A leading Saudi preacher believes the Facebook website is a ‘door to lust’ A woman was beaten up and shot dead by her father for talking online with a man she met on the website Facebook. The case was reported on a Saudi Arabian news site as an example of the “strife” the social networking site is causing in the Islamic nation. It said the man shot his daugther after discovering she had been chatting online to a young man she had met on Facebook.? Security sources assured Al-Arabiya.net that the father beat up his daughter and then shot her dead,? it said. A leading Saudi preacher told Al-Arabiya.net that Facebook was a “door to lust” for women and called for it to be blocked to prevent social “strife”. Sheikh Ali al-Maliki said women were posting “revealing pictures” and “behaving badly” on the site, which has become popular with young Saudis. Internet engineers said that young Saudis were using Facebook to flirt and make “web-cam calls”. Saudi Arabia imposes an austere form of Sunni Islam which prevents unrelated men and women from mixing, bans women from driving and demands that women wear a headscarf and cloak in public.
Women in Saudi Arabia are using Facebook and other networking sites to chat to men One female Saudi Facebook fan told The Mail that blocking the site would be pointless because people would simply switch to similar sites. The 27-year-old woman, who did not want to be named, admitted many young Saudis used Facebook to get in touch with members of the opposite sex. ?In Saudi Arabia, we live more of a virtual life than a real life. I know people who are involved in on-line romances with people they have never met in real life,? the woman said. ?And many of us use Facebook for other things, like talking about human rights and women’s rights.
“We can protest on Facebook about the jailing of a blogger which is something we couldn’t do on the streets.” Engineers also told Al-Arabiya.net that there were Facebook pages for homosexual and lesbian relations. Homosexuality is illegal in Saudi Arabia and is punished by flogging, jail or even death. The Saudi authorities block access to websites they deem sexual, pornographic, politically offensive, “un-Islamic” or disruptive because of controversial religious and political content.
But Syria is the only Arab country so far to have blocked Facebook. When the ban was enforced in December, Syrian media said it was to prevent Israeli users from infiltrating Syrian social networks.
Let’s think about it…taking the culture and customs into consideration, who really has it better in Saudi Arabia? The Man or the Woman? True, women cannot drive but that means a man is expected to either transport the woman where she needs to go or to provide a driver for her. The Saudi man is expected to take care of the woman. For example he is to provide her housing, clothing, furnishing of the house in a manner to which she is accustomed. He is also expected to give her spending money for herself and which she is not accountable. On the other hand if the Saudi woman is working, her income is her own. She is not mandated to share it in any way with her husband. Her savings are her own.
Interestingly I was chatting with some Saudi friends about this very topic. The predominant view among them (male and female) was that the female had it better than the man. The man has more pressure and responsibilities attached to the fact that he is a man. He must work; he must provide; he should not ask his wife for contributions or expect her to contribute. The Saudi guys shared that in their observation the women enjoy having their needs met by the men and most women realize they are treated like a queen in that regard.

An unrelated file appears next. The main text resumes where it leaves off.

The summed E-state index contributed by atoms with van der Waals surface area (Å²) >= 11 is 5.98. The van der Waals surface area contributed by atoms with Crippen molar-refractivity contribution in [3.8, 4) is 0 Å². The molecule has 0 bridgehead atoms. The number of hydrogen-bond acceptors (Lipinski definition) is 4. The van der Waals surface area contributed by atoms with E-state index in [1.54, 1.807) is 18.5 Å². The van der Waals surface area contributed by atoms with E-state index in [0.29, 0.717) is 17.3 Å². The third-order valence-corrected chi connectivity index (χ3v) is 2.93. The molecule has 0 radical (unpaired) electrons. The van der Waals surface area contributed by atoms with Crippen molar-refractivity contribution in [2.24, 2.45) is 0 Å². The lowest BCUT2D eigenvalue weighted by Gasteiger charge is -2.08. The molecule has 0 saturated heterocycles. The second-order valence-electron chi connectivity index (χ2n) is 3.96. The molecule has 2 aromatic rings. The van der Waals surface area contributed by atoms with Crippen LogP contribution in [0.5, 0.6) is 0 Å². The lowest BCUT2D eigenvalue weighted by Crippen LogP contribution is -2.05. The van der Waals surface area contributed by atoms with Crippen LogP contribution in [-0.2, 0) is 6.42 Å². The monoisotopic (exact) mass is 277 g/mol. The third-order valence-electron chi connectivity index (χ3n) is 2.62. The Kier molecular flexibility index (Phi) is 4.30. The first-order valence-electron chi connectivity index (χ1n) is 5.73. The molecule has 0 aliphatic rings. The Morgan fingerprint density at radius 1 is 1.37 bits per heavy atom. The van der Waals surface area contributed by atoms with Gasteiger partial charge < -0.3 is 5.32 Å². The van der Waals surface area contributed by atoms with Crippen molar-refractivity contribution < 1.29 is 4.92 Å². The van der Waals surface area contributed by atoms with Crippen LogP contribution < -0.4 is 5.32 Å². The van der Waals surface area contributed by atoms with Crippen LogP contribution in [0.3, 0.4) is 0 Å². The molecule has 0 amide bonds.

Most women are provided with a housemaid, a driver and no pressure applied to them to contribute financially to a household. As a result it is not unusual for many of these women to enjoy taking various classes at either universities or other institutions and perhaps at some juncture taking a part time job. Why not since the majority of tasks within the home are overseen and taken care of by the housemaid. The man on the other hand not only has to provide for his wife but is usually expected to provide for his mother and sisters too (especially if they are widowed). The Saudi men with whom I have spoken feel that a woman cannot understand the constant pressure they are under as the primary provider for so many view women as cherished and cosseted.
The author of “The Girls of Riyadh” is doing the US media circuit to promote the new publication of her book in English. Here’s a taste, but make sure to read the whole profile:
Finding love in Saudi Arabia is practically impossible, especially for young Muslim women.
That’s the premise 25-year-old author Rajaa Alsanea tackles in her novel, “Girls of Riyadh,” which has already created a stir throughout the Arab world.
“In Saudi, there are a lot of restrictions,” she said during an interview at the University of Illinois at Chicago’s College of Dentistry. Alsanea is pursuing a master’s degree in oral sciences before returning to Riyadh to live with her family, practice dentistry and continue writing fiction.
“We’re living in the 21st century, and there are still traditions from the 19th century, and that’s just insane,” she said. “You have the Internet … and freedom of speech. You have modern schools and modern hospitals. And everything around you is digital. And yet you have to go through all this pain when you want to get married.”
…”It’s my obligation to try to fix things in Saudi. I’m not trying to fix the government or Islam. What I’m trying to fix is mentality, how people think. It’s the traditions,” she said. “These traditions either [need to] loosen up, or we should get rid of them.”
Aseel Omran is an Arabian singer. She was born on November 14 1989. Aseel is sister of a media presenter Jane Imran. Her first album was Kjlanp. She married to a broadcaster Khaled Bahraini. She is very talented. She is most famous in Saudi peoples. She is an attractive personality.